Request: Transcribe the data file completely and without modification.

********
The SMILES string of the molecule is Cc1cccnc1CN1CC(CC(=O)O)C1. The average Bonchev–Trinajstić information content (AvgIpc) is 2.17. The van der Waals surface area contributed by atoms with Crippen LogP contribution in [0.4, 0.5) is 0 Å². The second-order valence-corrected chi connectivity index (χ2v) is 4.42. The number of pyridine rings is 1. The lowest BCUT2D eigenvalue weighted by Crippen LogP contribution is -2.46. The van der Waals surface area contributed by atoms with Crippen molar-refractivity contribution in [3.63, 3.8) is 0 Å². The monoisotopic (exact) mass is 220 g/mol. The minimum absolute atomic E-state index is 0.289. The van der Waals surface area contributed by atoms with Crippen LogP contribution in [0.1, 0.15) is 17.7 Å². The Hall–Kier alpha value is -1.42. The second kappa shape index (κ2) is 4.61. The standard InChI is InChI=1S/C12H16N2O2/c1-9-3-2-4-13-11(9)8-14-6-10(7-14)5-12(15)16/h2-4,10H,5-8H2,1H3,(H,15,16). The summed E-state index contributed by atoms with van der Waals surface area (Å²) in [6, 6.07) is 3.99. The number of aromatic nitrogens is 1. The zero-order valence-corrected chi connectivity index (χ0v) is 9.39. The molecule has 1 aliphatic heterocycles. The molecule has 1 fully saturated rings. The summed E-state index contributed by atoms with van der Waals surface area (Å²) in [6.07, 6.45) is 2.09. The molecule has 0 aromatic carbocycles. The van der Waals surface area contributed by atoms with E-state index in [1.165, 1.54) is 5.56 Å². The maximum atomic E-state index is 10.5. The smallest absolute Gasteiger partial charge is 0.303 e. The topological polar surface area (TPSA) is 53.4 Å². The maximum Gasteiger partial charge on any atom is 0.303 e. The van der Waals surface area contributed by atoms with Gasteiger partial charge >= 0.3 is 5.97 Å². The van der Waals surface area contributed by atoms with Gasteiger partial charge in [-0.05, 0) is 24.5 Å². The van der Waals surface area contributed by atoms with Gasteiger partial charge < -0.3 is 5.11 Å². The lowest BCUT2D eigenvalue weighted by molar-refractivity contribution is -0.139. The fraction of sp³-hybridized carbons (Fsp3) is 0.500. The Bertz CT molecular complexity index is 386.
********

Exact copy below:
The SMILES string of the molecule is Cc1cccnc1CN1CC(CC(=O)O)C1. The average Bonchev–Trinajstić information content (AvgIpc) is 2.17. The van der Waals surface area contributed by atoms with Crippen LogP contribution in [0.4, 0.5) is 0 Å². The second-order valence-corrected chi connectivity index (χ2v) is 4.42. The number of pyridine rings is 1. The lowest BCUT2D eigenvalue weighted by Crippen LogP contribution is -2.46. The van der Waals surface area contributed by atoms with Crippen molar-refractivity contribution in [3.63, 3.8) is 0 Å². The monoisotopic (exact) mass is 220 g/mol. The minimum absolute atomic E-state index is 0.289. The van der Waals surface area contributed by atoms with Crippen LogP contribution in [0.1, 0.15) is 17.7 Å². The Hall–Kier alpha value is -1.42. The second kappa shape index (κ2) is 4.61. The standard InChI is InChI=1S/C12H16N2O2/c1-9-3-2-4-13-11(9)8-14-6-10(7-14)5-12(15)16/h2-4,10H,5-8H2,1H3,(H,15,16). The summed E-state index contributed by atoms with van der Waals surface area (Å²) in [6, 6.07) is 3.99. The number of aromatic nitrogens is 1. The zero-order valence-corrected chi connectivity index (χ0v) is 9.39. The molecule has 1 aliphatic heterocycles. The molecule has 1 fully saturated rings. The summed E-state index contributed by atoms with van der Waals surface area (Å²) in [6.07, 6.45) is 2.09. The molecule has 0 aromatic carbocycles. The van der Waals surface area contributed by atoms with E-state index in [1.165, 1.54) is 5.56 Å². The maximum atomic E-state index is 10.5. The smallest absolute Gasteiger partial charge is 0.303 e. The topological polar surface area (TPSA) is 53.4 Å². The maximum Gasteiger partial charge on any atom is 0.303 e. The van der Waals surface area contributed by atoms with Gasteiger partial charge >= 0.3 is 5.97 Å². The van der Waals surface area contributed by atoms with Gasteiger partial charge in [-0.05, 0) is 24.5 Å². The van der Waals surface area contributed by atoms with Gasteiger partial charge < -0.3 is 5.11 Å². The lowest BCUT2D eigenvalue weighted by molar-refractivity contribution is -0.139. The fraction of sp³-hybridized carbons (Fsp3) is 0.500. The Bertz CT molecular complexity index is 386.